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Some Horses Pace, Chew Wood and Bit Themselves


In the wild, horses spend their walking hours in the simple and necessary equine pleasures of eating, moving, and grooming- in that order. Domesticated horses however are kept isolated most of the time. They can not graze or exercise for long periods of time. When that happens horses get stressed and many horses find relief by doing artificial , vigorous forms of eating, moving, and grooming, such as "weaving" from side to side in their stalls, rapidly pacing the inside of the stall or along a fence-line, taking hold of hard surfaces with their teeth and sucking in air, called "cribbing", chewing and eating wooden surfaces, or biting themselves repeatedly. Doing these activities will stimulate brain chemicals such as endorphins and dopamine, which produce contentment and block pain.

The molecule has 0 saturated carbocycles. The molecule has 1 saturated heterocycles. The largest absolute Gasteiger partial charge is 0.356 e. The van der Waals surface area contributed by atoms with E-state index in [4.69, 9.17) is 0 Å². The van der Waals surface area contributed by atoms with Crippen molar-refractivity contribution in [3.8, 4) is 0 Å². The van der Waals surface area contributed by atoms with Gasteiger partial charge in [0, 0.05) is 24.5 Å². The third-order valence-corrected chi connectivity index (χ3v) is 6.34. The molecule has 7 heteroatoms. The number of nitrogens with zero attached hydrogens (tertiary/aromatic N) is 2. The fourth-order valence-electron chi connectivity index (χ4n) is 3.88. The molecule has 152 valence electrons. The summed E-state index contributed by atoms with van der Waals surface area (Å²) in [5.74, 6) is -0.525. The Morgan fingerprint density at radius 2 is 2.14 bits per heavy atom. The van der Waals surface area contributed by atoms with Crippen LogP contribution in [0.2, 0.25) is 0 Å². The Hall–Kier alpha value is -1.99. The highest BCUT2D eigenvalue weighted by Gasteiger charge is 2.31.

Excess caloric intake can also be contributing to the stress problem. The horse is designed to eat plain, fibrous grasses one mouthful at a time continuously throughout the day. They were not designed to eat several pounds of sweetened, high-fat, high-protein grain concentrates only once or twice a day. When a horse is over fed and inactive, a toxic overload is produced in horses bodies that can seriously damage their internal organ, hooves and moods.

If horses don't get enough exercise and have a proper diet they can develop colic, founder, ulcers, and abnormally worn down teeth and hooves, or behavioral issues like aggression.


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